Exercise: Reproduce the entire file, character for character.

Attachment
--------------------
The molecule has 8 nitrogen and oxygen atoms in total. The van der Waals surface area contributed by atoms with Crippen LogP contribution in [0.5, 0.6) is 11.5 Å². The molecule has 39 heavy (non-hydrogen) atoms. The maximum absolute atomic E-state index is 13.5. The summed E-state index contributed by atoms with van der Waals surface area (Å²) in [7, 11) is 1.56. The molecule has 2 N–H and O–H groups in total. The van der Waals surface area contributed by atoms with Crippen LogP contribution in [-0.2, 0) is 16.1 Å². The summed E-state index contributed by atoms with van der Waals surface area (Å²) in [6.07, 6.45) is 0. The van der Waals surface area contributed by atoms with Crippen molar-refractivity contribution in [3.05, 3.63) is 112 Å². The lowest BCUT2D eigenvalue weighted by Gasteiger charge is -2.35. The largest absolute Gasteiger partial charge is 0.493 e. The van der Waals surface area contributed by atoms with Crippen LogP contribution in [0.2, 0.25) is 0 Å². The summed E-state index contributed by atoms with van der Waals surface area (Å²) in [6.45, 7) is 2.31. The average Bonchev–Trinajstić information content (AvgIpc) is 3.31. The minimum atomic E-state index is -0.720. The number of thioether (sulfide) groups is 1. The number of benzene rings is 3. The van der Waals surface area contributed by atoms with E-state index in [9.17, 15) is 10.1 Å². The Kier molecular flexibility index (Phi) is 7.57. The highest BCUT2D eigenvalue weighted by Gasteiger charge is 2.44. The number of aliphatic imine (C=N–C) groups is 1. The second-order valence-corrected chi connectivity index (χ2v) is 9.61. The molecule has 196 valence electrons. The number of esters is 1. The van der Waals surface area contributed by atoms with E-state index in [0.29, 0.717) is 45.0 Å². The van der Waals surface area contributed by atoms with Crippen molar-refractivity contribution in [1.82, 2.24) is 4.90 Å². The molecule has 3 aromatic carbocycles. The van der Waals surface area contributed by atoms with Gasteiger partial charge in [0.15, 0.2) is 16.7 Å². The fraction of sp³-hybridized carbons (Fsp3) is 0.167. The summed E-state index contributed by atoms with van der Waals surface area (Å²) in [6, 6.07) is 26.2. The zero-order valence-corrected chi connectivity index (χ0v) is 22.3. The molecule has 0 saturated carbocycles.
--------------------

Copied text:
The molecule has 8 nitrogen and oxygen atoms in total. The van der Waals surface area contributed by atoms with Crippen LogP contribution in [0.5, 0.6) is 11.5 Å². The molecule has 39 heavy (non-hydrogen) atoms. The maximum absolute atomic E-state index is 13.5. The summed E-state index contributed by atoms with van der Waals surface area (Å²) in [7, 11) is 1.56. The molecule has 2 N–H and O–H groups in total. The van der Waals surface area contributed by atoms with Crippen LogP contribution in [-0.2, 0) is 16.1 Å². The summed E-state index contributed by atoms with van der Waals surface area (Å²) in [6.07, 6.45) is 0. The van der Waals surface area contributed by atoms with Crippen molar-refractivity contribution in [3.05, 3.63) is 112 Å². The lowest BCUT2D eigenvalue weighted by Gasteiger charge is -2.35. The largest absolute Gasteiger partial charge is 0.493 e. The van der Waals surface area contributed by atoms with Crippen LogP contribution in [0.2, 0.25) is 0 Å². The summed E-state index contributed by atoms with van der Waals surface area (Å²) in [6.45, 7) is 2.31. The average Bonchev–Trinajstić information content (AvgIpc) is 3.31. The minimum atomic E-state index is -0.720. The number of thioether (sulfide) groups is 1. The number of benzene rings is 3. The van der Waals surface area contributed by atoms with E-state index in [9.17, 15) is 10.1 Å². The Kier molecular flexibility index (Phi) is 7.57. The highest BCUT2D eigenvalue weighted by Gasteiger charge is 2.44. The number of aliphatic imine (C=N–C) groups is 1. The second-order valence-corrected chi connectivity index (χ2v) is 9.61. The molecule has 196 valence electrons. The number of esters is 1. The van der Waals surface area contributed by atoms with E-state index in [0.29, 0.717) is 45.0 Å². The van der Waals surface area contributed by atoms with Crippen molar-refractivity contribution in [1.82, 2.24) is 4.90 Å². The molecule has 3 aromatic carbocycles. The van der Waals surface area contributed by atoms with Gasteiger partial charge in [0.15, 0.2) is 16.7 Å². The fraction of sp³-hybridized carbons (Fsp3) is 0.167. The summed E-state index contributed by atoms with van der Waals surface area (Å²) in [6, 6.07) is 26.2. The zero-order valence-corrected chi connectivity index (χ0v) is 22.3. The molecule has 0 saturated carbocycles.